We anticipate that the effect of Covid-19 and recession will make funding in the future even more challenging and that venues we would ordinarily partner with will become more risk-averse and reliant on commercially viable projects. It seems likely that many small venues who would have traditionally been our partners will close permanently because of this pandemic, which will have a ripple affect among the smaller organisations and artists who work with them. Communities who have been hardest hit deserve to be supported by their government; we have a moral and social duty of care to remain an accessible resource in an area experiencing complex socio-economic factors.
How effectively has the support provided by DCMS, other Government departments and arms-length bodies addressed the sector’s needs?
The unknowns of the virus have meant that government advice and decision-making has felt unclear and too slow for community spaces like ours. We have lacked nuanced advice, as both a theatre and a community space, making it impossible to scenario plan and get some face to face interaction back as soon as possible for our community. Inevitably it has largely been left to me and the Board to make critical decisions, often with even less scientific data and information to go on than the DCMS has. This was particularly difficult for Theatre Peckham at the beginning as, following government guidelines, schools remained open whilst our creative classes for young people came to a halt.
The Coronavirus Job Retention Scheme has been a lifeline and played a fundamental role in sustaining our staff and steadying our operational costs. One real challenge of the scheme has been the inability of furloughed staff to undertake any work for the organisation at all. The majority of furloughed staff in the arts sector want to work, and it would arguably be better for their mental health if they were allowed to do so on a voluntary basis.
Theatre Peckham is known for providing the wider arts sector, already under-represented, with the diverse workforce which it so greatly needs. We fear that the number of people from culturally diverse backgrounds will be forced to leave the industry resulting in long-term loss and undoing the vital impact which we have made over the years.
How might the sector evolve after Covid-19, and how can DCMS support such innovation to deal with future challenges?
Recent events in the Black Lives Matters campaign have reinforced the disparities experienced by Black communities. Black, Asian and diversity ethnic staff require additional support and consideration to avoid falling out of the employment market. We’d like to see greater support in pathways to the arts so that we can ensure that those entering the creative industries are from representative backgrounds. In order to achieve this there needs to be a ‘local first’ approach to supporting organisations. Supporting local community organisations will activate local economies, build public confidence and support national health and wellbeing. We ask that ring-fenced priority is given to organisations already experienced in delivering arts engagement to marginalised and vulnerable local communities.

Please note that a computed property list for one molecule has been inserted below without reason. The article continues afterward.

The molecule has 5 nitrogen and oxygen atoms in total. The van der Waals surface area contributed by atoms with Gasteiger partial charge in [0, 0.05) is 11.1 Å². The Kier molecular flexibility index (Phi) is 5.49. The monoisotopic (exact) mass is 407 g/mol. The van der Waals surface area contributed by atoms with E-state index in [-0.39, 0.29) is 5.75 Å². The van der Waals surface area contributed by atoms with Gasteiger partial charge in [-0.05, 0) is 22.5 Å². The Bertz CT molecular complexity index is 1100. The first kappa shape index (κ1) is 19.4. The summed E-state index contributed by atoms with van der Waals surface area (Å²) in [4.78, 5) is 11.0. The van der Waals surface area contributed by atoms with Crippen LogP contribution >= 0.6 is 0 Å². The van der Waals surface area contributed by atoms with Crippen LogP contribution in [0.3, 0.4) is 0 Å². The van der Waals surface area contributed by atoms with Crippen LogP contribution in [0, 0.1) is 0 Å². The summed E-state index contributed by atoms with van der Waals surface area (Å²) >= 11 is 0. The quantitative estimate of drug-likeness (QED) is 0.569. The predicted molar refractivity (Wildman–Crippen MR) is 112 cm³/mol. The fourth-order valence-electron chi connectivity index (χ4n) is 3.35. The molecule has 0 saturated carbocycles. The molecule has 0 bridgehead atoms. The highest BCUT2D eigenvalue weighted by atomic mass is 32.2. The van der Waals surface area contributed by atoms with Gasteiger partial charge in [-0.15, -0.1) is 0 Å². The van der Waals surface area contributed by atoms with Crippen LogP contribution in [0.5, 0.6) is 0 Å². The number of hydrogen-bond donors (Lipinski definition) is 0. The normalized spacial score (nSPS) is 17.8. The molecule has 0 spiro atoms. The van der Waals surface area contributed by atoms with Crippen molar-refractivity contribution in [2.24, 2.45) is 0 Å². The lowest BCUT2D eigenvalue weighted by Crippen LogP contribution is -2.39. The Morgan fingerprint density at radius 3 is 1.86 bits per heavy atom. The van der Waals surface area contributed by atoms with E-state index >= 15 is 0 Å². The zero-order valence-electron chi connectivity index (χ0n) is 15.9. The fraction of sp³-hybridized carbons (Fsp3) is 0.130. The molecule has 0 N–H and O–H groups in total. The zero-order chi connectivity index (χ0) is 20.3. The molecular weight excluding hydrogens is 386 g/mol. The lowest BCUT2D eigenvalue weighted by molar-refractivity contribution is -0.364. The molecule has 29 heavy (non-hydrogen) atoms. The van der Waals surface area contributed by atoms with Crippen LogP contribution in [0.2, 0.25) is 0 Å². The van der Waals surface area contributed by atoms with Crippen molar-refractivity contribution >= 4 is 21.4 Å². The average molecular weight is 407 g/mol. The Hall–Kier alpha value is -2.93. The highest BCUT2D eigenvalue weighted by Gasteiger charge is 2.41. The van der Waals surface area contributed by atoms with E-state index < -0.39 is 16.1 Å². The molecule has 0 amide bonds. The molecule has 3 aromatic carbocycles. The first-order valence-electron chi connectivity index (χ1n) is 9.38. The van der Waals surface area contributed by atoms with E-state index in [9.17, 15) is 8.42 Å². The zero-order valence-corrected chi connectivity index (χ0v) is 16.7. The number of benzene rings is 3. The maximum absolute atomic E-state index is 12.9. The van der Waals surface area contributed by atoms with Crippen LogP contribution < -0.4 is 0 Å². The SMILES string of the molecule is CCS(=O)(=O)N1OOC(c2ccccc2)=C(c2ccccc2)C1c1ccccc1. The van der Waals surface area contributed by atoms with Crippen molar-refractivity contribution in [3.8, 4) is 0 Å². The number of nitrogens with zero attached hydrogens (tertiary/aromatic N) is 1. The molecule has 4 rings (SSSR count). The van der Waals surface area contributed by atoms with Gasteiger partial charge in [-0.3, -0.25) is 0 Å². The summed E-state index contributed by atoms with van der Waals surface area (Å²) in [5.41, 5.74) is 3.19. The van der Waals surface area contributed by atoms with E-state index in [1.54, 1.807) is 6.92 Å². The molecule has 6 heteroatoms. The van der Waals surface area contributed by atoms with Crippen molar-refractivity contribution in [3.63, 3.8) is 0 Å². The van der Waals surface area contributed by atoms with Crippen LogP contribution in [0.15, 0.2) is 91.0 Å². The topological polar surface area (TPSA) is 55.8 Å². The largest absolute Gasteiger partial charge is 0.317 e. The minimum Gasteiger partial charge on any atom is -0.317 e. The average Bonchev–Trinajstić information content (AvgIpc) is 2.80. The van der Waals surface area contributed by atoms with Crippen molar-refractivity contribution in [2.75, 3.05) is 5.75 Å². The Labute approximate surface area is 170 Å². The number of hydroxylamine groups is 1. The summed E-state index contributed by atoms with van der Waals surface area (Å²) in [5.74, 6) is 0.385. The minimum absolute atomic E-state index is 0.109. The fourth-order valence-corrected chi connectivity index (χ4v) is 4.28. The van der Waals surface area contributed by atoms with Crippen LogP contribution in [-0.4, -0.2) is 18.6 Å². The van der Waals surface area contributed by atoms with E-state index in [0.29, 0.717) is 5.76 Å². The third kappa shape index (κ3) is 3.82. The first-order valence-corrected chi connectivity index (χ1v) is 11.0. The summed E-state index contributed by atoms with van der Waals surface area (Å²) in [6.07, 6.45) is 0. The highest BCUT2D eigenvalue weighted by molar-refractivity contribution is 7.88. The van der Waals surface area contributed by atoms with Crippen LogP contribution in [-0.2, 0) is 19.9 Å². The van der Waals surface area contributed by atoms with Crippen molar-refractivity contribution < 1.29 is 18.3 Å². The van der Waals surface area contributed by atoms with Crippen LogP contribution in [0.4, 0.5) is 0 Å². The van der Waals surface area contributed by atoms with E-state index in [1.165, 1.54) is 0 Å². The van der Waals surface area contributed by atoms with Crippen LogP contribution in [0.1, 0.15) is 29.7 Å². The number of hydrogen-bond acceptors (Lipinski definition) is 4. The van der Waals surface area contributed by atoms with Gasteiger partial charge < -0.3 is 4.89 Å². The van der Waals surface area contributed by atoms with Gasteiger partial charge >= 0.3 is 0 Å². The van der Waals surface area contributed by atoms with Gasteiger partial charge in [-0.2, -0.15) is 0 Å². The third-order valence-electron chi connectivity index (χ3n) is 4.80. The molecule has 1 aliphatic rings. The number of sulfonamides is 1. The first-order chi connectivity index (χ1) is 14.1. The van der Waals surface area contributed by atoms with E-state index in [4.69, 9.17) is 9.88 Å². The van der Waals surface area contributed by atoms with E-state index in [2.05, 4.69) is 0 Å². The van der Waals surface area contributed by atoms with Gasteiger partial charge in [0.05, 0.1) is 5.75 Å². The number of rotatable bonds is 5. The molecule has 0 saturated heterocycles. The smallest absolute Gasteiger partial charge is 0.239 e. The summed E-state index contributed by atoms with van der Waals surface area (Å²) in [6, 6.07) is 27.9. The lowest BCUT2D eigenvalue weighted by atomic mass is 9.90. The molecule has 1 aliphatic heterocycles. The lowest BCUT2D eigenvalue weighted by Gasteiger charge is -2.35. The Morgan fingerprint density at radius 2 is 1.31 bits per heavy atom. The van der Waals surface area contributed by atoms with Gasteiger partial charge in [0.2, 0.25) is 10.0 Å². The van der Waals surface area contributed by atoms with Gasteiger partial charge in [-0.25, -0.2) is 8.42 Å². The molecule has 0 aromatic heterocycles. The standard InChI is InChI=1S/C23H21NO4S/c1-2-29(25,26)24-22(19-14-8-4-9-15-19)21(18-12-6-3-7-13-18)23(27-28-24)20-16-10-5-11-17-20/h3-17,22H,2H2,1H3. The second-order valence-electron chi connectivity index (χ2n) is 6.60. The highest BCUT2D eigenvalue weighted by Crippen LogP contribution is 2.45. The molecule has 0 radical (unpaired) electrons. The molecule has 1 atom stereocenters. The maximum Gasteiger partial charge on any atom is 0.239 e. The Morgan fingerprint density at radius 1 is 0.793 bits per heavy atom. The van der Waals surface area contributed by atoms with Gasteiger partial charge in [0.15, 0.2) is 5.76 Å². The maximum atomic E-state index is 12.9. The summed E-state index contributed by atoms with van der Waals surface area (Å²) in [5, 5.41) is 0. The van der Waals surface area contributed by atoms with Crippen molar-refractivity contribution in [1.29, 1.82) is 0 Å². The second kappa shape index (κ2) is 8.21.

'Our lives matter - we aren’t just statistics and we don’t deserve to be treated like statistics. Black Lives Matter is a way of letting the wider society know that we matter and should be treated properly.’ Tyrell, 17.
Due to chronic under-funding of local authorities, the arts have filled a gap in local government provision for youth engagement, wellbeing, mental health and other types of social care. A sectoral plan needs to be developed which financially supports local arts organisations to deliver this work as a resource for schools and an essential strand within the National Curriculum. There will be long term social and mental health conditions arising from the pandemic. The creative economy is well placed to provide respite and creative support to people of all ages who have experienced personal loss or trauma. Our delivery adapted to provide a cathartic avenue for self-expression and help young people to understand difficult and tumultuous feelings. This work is crucial for the developmental phase in maturing and understanding emotions, behaviour and resilience, and needs to be embedded to initiate new growth and rebuild the economy.
It is more relevant than ever to provide opportunities in a safe space to socially integrate. There is an ever-increasing danger of disconnection as young people are being starved of the support they need to form positive attitudes about their future. Several ongoing studies, since 2010, looking at the symbiotic interchange between arts, cultural engagement, educational attainment and later life outcomes, have concluded that creative practices improve attainment across many other aspects of the school curriculum and has a wealth of other beneficial impacts on young people. A key strength of Theatre Peckham is the presence of epistemic trust, we know the young people in our community, we understand their familial and societal strains, and we can make change happen by listening to the community and allowing their voices to be heard.
‘Theatre Peckham is all about celebrating the diversity of identities and experiences that really brings up an authentic truthful flavour to the work that we do.’ Theatre Peckham IG Live and Direct platform for young voices.
Suzann McLean, CEO/Artistic Director
18 June 2020